Saturday, July 28, 2018

Cartoon Saturday- Making Friends

36127435Gudsnuk, Kristen. Making Friends
July 31st 2018 by Graphix

E ARC from Edelweiss Plus

Middle school can be difficult when it means going to a bigger school where your friends from elementary school are in different classes and even lunch waves, and Dany is having a hard time. There are a few kids giving her a hard time on the bus as well, and her old friends seem to be developing other interests. After visiting her recently deceased Aunt Elma's house and bringing the aunt's sketch book back with her, Dany doodles a bit and brings to life the disembodied head of Neptune, a character from a show who is somewhat evil but whom Dany feels is misunderstood. Later, she creates Madison, a girl who comes to life and becomes her new best friend. Dany encourages her to doodle things like flying rings and wallets that have endless cash supplies. The two go to the mall, buy new wardrobes, and have a generally good time. Madison is a bit confused that she can't remember her parents, and stays with Dany's family for a while. Eventually, the two have a misunderstanding, and Dany is right back where she started as far as friends go. Neptune gives her very bad advice, almost costing her a couple of friendships. After Neptune shows himself at a school pep rally and things get kind of crazy, Dany manages to bond with other kids who help her handle her imaginary friend.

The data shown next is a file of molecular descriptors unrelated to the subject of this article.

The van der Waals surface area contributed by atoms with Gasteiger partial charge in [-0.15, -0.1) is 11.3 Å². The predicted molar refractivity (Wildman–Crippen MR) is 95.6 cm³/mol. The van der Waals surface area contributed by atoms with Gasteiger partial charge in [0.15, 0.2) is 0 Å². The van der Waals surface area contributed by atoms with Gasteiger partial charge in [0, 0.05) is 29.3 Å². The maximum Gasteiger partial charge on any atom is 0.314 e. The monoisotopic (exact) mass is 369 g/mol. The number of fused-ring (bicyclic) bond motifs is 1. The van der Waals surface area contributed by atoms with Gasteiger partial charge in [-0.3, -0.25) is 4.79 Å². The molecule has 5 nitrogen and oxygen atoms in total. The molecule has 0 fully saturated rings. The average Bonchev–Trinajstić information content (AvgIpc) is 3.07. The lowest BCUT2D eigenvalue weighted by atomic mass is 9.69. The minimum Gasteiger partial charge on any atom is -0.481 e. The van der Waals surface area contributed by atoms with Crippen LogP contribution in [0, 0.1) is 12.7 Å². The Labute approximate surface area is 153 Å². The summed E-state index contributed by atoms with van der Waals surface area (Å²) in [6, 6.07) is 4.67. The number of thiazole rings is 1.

Strengths: Friendships are a huge issue in middle school, especially when circumstances cause changes in relationships. The idea that one could draw a new friend is extremely appealing. I really like that Scholastic is trying to publish more graphic novels aimed at middle grade readers. The text size, topic, and drawings are all very appealing and well done for middle school.
Weaknesses: This had some confusing moments and messages. Perhaps I was missing some details in the illustrations in the E ARCs, but it was hard to follow what Neptune's motivations were, and even the relationship with Madison didn't always make sense. I'm not a fan of disembodied or dismembered heads (think of my reaction to Dogman), so maybe that's why the story seemed odd to me.
What I really think: I definitely think readers will pick this up, and book fairs will no doubt sell out. I was hoping for something a little more like Jamieson's Roller Girl or Holms' Sunny Side Up, but the fantasy elements will most likely be fine with most readers. I will probably purchase this in a prebind in a year or two when I need to refresh my graphic novel collection.
Ms. Yingling

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